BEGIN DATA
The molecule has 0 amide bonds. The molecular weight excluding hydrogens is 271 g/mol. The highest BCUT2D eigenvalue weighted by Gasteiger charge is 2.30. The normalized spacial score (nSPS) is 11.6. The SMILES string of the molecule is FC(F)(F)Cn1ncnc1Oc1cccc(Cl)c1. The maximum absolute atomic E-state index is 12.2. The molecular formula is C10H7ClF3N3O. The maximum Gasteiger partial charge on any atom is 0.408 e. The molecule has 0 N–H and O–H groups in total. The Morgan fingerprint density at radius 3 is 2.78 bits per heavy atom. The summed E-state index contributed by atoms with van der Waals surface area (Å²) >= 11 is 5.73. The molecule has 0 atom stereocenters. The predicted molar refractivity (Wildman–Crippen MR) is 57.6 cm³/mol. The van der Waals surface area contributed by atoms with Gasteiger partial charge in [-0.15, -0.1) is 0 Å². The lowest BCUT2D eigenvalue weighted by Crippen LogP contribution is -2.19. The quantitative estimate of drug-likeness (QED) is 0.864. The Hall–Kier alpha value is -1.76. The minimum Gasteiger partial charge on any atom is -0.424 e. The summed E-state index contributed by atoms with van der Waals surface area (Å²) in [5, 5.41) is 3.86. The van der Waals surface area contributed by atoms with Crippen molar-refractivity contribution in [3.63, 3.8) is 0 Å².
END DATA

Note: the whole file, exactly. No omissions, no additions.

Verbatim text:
The molecule has 0 amide bonds. The molecular weight excluding hydrogens is 271 g/mol. The highest BCUT2D eigenvalue weighted by Gasteiger charge is 2.30. The normalized spacial score (nSPS) is 11.6. The SMILES string of the molecule is FC(F)(F)Cn1ncnc1Oc1cccc(Cl)c1. The maximum absolute atomic E-state index is 12.2. The molecular formula is C10H7ClF3N3O. The maximum Gasteiger partial charge on any atom is 0.408 e. The molecule has 0 N–H and O–H groups in total. The Morgan fingerprint density at radius 3 is 2.78 bits per heavy atom. The summed E-state index contributed by atoms with van der Waals surface area (Å²) >= 11 is 5.73. The molecule has 0 atom stereocenters. The predicted molar refractivity (Wildman–Crippen MR) is 57.6 cm³/mol. The van der Waals surface area contributed by atoms with Gasteiger partial charge in [-0.15, -0.1) is 0 Å². The lowest BCUT2D eigenvalue weighted by Crippen LogP contribution is -2.19. The quantitative estimate of drug-likeness (QED) is 0.864. The Hall–Kier alpha value is -1.76. The minimum Gasteiger partial charge on any atom is -0.424 e. The summed E-state index contributed by atoms with van der Waals surface area (Å²) in [5, 5.41) is 3.86. The van der Waals surface area contributed by atoms with Crippen molar-refractivity contribution in [3.63, 3.8) is 0 Å².